Unlikely to draw new fans but destined to please followers who couldn’t catch the live act, “Blue Collar Comedy Tour: The Movie” preserves the four-years-running show featuring the red-necky quartet of comics Jeff Foxworthy, Bill Engvall, Ron White and Larry the Cable Guy. Like “The Original Kings of Comedy,” which it closely mimics and seems like a cultural counter-response to, new showcase is buoyed by the lesser known performers, while the headliners ride on past laurels and jokes. (Shtick, given the ultra-Anglo, Dixie-leaning context, just isn’t the right term.) Despite Foxworthy’s and Engvall’s long-proven popularity, the theatrical window would appear to be rather narrow, with living rooms the ideal, long-term venue.
The show starts with the four in a fishing boat on a small lake, sitting around with lines in the water casually trading quips. African American comic David Alan Grier arrives in a limo to take the quartet to their gig at the Dodge Theater in Phoenix, and then, in the green room, provides the group with loud colorful suits that have no connection with the rest of the evening.
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After this flubbed prelude, the real business proceeds with a too-brief 10-minute clip from White’s superb opening stand-up, which is unsurpassed for acerbic wit and precision timing. White, with a beverage perpetually in one hand and a smoke in the other, makes extended hay out of a flight on a tiny plane from Flagstaff to Phoenix (“we’re traveling at the speed of smell”). White’s inspired comic mind finds a dozen sources of humor where the average comic would find only one or two, while making a fine art of the deadpan style.
The tour’s poster boy could be Larry the Cable Guy, who comes off as the most blue collar of the four despite being the only one not born in the South. Though he doesn’t craft his act as cleverly as White, his smarts belie his appearance as the guy who you’d imagine driving a beat-up truck with shotgun and six-pack in tow. He follows Foxworthy’s usual theme of personal domestic experiences, which include drinking too many margaritas and dealing with crotchless and edible panties.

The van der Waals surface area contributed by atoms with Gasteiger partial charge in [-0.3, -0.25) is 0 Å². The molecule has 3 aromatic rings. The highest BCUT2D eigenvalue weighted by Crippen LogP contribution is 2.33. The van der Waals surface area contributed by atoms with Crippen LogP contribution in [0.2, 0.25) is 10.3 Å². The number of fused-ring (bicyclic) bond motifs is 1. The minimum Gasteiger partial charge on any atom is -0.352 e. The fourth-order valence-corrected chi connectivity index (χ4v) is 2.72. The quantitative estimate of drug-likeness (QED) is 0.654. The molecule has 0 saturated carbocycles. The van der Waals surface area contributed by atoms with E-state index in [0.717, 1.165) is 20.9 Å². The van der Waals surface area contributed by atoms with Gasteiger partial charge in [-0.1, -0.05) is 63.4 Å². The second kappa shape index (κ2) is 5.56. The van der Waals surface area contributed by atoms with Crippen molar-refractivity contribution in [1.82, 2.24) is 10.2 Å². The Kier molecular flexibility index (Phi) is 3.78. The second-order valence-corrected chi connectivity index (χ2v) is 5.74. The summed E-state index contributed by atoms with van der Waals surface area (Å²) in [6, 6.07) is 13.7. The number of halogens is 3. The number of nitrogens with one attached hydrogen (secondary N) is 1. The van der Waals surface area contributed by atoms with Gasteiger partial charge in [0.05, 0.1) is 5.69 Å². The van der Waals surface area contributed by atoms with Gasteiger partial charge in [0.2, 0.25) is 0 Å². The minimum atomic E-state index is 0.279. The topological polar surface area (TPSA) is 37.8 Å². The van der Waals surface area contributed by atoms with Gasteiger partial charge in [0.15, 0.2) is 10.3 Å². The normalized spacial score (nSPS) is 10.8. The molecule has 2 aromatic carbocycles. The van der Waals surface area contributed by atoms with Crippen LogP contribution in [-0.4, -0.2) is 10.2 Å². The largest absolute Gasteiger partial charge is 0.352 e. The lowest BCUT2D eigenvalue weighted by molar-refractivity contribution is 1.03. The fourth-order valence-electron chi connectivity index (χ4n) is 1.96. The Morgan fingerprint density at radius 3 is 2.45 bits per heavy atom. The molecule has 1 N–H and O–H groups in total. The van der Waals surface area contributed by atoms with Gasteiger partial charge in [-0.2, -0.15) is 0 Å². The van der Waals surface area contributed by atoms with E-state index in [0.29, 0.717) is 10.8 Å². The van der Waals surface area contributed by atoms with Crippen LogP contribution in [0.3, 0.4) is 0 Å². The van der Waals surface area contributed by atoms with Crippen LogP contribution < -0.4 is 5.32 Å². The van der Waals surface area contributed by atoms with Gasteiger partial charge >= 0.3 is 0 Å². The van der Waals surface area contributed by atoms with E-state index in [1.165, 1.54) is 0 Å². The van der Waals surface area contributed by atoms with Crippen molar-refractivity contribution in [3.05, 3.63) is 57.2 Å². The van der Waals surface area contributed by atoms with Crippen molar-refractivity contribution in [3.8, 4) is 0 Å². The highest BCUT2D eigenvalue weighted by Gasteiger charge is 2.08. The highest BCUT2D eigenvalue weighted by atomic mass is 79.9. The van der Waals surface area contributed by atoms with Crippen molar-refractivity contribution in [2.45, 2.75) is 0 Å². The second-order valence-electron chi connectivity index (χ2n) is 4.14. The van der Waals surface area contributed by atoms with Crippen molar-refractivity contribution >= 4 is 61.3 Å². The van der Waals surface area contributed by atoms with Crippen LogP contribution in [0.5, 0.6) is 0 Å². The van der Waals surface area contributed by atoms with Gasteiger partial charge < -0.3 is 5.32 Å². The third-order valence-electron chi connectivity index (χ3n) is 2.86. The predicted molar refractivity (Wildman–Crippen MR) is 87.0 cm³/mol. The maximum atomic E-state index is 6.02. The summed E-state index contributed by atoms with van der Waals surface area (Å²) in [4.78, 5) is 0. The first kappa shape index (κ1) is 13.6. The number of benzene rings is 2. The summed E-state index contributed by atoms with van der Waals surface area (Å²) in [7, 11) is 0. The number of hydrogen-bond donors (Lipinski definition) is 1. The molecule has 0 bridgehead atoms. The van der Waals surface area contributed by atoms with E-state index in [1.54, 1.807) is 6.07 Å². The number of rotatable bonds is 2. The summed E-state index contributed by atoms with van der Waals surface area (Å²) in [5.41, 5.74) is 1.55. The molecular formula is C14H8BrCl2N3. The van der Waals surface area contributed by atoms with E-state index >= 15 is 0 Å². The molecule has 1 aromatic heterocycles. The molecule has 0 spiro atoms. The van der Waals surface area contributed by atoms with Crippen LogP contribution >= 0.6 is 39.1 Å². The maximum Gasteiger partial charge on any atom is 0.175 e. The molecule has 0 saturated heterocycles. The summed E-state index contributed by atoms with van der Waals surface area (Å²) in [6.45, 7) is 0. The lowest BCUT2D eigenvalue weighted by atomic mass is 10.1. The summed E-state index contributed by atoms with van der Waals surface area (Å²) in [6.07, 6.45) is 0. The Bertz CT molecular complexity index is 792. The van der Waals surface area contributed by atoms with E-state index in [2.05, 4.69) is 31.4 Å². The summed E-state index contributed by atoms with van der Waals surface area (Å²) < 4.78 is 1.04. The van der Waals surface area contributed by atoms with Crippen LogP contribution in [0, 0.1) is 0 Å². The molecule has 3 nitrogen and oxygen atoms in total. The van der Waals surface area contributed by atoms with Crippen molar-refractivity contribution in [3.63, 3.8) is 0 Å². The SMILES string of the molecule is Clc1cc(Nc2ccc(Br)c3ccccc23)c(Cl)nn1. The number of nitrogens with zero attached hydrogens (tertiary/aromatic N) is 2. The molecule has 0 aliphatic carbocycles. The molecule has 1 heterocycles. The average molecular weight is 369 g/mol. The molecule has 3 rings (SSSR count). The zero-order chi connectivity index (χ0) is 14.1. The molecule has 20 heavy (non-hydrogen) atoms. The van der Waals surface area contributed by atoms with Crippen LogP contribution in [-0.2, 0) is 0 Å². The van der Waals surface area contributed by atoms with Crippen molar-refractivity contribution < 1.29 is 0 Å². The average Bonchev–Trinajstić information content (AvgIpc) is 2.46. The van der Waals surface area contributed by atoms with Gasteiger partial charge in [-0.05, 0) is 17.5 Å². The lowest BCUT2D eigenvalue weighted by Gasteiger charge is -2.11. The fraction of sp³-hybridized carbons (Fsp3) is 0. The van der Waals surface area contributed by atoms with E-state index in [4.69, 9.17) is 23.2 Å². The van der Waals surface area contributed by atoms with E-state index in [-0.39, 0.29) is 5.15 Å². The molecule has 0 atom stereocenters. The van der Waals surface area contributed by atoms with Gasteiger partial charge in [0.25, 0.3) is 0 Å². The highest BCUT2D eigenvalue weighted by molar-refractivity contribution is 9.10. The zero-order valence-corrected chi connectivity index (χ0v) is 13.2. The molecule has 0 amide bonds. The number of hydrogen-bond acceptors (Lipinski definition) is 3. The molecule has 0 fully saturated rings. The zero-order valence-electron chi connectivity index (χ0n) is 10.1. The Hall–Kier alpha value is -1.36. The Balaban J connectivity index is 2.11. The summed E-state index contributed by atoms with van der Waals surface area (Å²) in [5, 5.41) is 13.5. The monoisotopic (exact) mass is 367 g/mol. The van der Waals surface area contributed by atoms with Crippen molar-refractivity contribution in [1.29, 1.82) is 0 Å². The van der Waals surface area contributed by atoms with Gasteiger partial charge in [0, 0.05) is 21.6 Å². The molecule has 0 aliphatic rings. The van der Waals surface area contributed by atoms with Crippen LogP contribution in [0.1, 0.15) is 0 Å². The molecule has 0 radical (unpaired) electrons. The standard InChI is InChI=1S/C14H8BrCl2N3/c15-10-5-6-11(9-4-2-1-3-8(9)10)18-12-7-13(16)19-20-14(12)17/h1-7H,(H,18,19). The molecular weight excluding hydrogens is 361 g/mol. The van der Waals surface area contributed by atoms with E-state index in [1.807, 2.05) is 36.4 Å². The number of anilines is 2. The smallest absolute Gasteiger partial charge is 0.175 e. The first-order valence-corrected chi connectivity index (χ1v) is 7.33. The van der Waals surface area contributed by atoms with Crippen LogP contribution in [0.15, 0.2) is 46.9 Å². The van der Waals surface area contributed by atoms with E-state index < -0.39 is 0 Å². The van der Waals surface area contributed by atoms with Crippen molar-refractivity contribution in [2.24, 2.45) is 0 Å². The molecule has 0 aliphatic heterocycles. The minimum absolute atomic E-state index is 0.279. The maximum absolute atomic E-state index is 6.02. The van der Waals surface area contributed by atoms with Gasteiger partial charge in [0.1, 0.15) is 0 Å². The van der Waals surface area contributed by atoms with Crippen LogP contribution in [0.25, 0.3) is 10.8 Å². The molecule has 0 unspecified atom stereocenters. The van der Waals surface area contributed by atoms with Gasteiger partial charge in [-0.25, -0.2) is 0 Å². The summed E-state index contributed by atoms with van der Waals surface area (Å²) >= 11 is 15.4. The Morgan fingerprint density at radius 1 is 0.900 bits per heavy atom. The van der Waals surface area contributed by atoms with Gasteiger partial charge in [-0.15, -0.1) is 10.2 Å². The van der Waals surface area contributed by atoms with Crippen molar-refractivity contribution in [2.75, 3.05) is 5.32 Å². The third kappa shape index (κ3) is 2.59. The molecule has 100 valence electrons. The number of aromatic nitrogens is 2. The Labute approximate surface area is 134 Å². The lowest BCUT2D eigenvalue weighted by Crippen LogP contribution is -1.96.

Engvall pushes the home front comedy to the hilt, teasing about his wife’s habit of collecting twist ties, his daughter’s Goth friends and the travails of driving the family cross-country (“R.V. stands for Ruined Vacation”). His act never really builds, but amiably floats along on a series of observations — many about being married 20 years — which connect with the responsive Phoenix audience but seldom challenge them.
Foxworthy, who receives the longest (20-plus minutes) segment, is disappointing as he falls back on mostly familiar material. The general tone of his act elicits chuckles, but rarely does he push things into the laugh zone of unexpected ideas. He touches on a myriad of topics without ever mining them — the NASCAR culture, the sober safety of today’s toys vs. the insane danger of toys from his youth and the spectacle of watching your kids in the cereal section of the supermarket.
A better writer than performer, Foxworthy is best at defining things (“Being a red-neck means a glorious absence of sophistication”) and identifying red-neck culture as a distinct minority by claiming that “you can’t talk about red-necks without being one.”
Foxworthy also leads the quartet in a relaxed group finale, but runs his own best-known bit, “You might be a red-neck,” into the ground. Engvall hilariously dishes out his own beloved bit on rampant stupidity, “Here’s your sign” (a crack on this theme directed at the California Highway Patrol is as funny as pic gets), but it’s up to White and Larry to lift the show’s closer to a funnier level.
Short off-stage interludes, mostly featuring Larry pulling classless pranks, break up the concert film routine. But it seems strange that such self-proclaimed blue-collar guys would be shopping at the swankiest mall in mega-upscale Scottsdale, Ariz., rather than at the local Wal-Mart.
Director CB Harding, with good assistance from editor Tony Hayman, fluidly covers the stage action with over a half-dozen hi-def cameras, but there’s notably less filmmaking energy here than the sort applied by Spike Lee to “Original Kings of Comedy.”